Helping in Times of Disaster



December 29, 2004 at 16:18 pm | Leave a Comment

Like everyone else, I’m just stunned at the suddenness and magnitude of the disaster in East Africa and South Asia as a result of the earthquake and resulting tsunamis. This is a time when all of us in the human family need to help each other. To that end, I’ve assembled a set of links here for you (if you’re so inclined) to send aid, donations, etc. I’ll be back with more astronomy in a few days.
CNN has a listing of relief agencies geared to help the people in those regions.
Direct Relief International has set up a news center on their pages, along with donation links.
The Tsunami Help Blog has links to a number of relief efforts and missing-relatives pages.
And finally, Amazon.com has set up a direct-donation link that is funneling 100 percent of money donated to the American Red Cross for relief efforts.





I Found It!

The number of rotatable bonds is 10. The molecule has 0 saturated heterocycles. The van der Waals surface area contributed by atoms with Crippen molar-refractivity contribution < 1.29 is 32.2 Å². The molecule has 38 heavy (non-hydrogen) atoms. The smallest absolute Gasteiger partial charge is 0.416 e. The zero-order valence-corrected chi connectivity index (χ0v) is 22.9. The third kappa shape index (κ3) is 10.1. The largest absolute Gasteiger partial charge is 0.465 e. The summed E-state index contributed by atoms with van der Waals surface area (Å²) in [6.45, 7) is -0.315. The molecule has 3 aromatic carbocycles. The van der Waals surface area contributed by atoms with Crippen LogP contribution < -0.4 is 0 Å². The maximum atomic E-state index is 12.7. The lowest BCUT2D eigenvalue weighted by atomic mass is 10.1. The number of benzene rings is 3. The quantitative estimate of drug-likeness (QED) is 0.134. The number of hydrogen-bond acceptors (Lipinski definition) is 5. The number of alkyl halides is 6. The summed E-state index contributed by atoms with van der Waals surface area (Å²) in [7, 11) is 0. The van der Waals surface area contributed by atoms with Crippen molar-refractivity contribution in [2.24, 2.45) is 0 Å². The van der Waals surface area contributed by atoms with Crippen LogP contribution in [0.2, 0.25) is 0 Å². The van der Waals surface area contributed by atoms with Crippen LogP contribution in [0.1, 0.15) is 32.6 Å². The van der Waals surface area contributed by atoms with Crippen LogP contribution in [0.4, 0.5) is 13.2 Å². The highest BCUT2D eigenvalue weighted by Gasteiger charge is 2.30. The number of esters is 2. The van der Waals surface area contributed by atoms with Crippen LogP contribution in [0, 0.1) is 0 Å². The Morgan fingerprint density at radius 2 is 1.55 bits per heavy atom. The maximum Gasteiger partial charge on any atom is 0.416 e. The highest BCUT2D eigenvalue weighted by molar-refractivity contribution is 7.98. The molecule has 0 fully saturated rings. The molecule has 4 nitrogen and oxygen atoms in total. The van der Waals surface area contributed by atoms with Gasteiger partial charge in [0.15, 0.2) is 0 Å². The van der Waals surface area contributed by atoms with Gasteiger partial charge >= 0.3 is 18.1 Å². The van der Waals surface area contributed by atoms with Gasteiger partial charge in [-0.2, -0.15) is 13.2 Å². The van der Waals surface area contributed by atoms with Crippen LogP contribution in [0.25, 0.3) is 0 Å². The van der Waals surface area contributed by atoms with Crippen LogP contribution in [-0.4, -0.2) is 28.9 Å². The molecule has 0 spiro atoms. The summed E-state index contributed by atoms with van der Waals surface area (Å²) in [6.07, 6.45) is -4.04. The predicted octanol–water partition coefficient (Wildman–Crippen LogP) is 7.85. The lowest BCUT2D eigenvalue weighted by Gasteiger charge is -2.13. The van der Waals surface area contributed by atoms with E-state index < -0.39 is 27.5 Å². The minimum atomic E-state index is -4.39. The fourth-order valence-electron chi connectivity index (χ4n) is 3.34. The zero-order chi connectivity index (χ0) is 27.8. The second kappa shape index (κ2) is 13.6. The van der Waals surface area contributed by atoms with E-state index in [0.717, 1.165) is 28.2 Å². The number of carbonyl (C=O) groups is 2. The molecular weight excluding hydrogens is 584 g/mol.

December 28, 2004 at 10:11 am | Leave a Comment

We went out on Christmas night and found Comet Machholz just about where the star chart says it’s supposed to be. With a pair of binoculars we could make out a nice fuzzy glob of light. If you could take a picture of it over several minutes’ time, it would look about like this image from two of Europe’s better-known comet photographers. Notice in their view that Machholz seems to have a couple of tails. The one sweeping out from the comet to the upper left is the dust tail and the one sweeping out to the lower left is the plasma tail.
For several years while I was in graduate school I studied comets, including one named Machholz! Our team’s interest was in tracking the evolution of a comet’s plasma tail, which is formed in an interaction between cometary gases and the solar wind. The dust tail, by contrast, is made up of microscopic dust particles streaming off the comet. When I joined the team I began working on analyzing images of Comet Halley and its nicely active plasma tail. We wanted to track it throughout its tour around the Sun, and later on we did the same with others. The biggest result was a book published as part of the International Halley Watch project called the International Halley Watch Atlas of Large-Scale Phenomena. It was published through the University of Colorado in a limited edition run, and I was astonished to find it the other day on Amazon.com (although I did know it was selling at various times on Ebay). In fact, I have eight copies of it here at my office.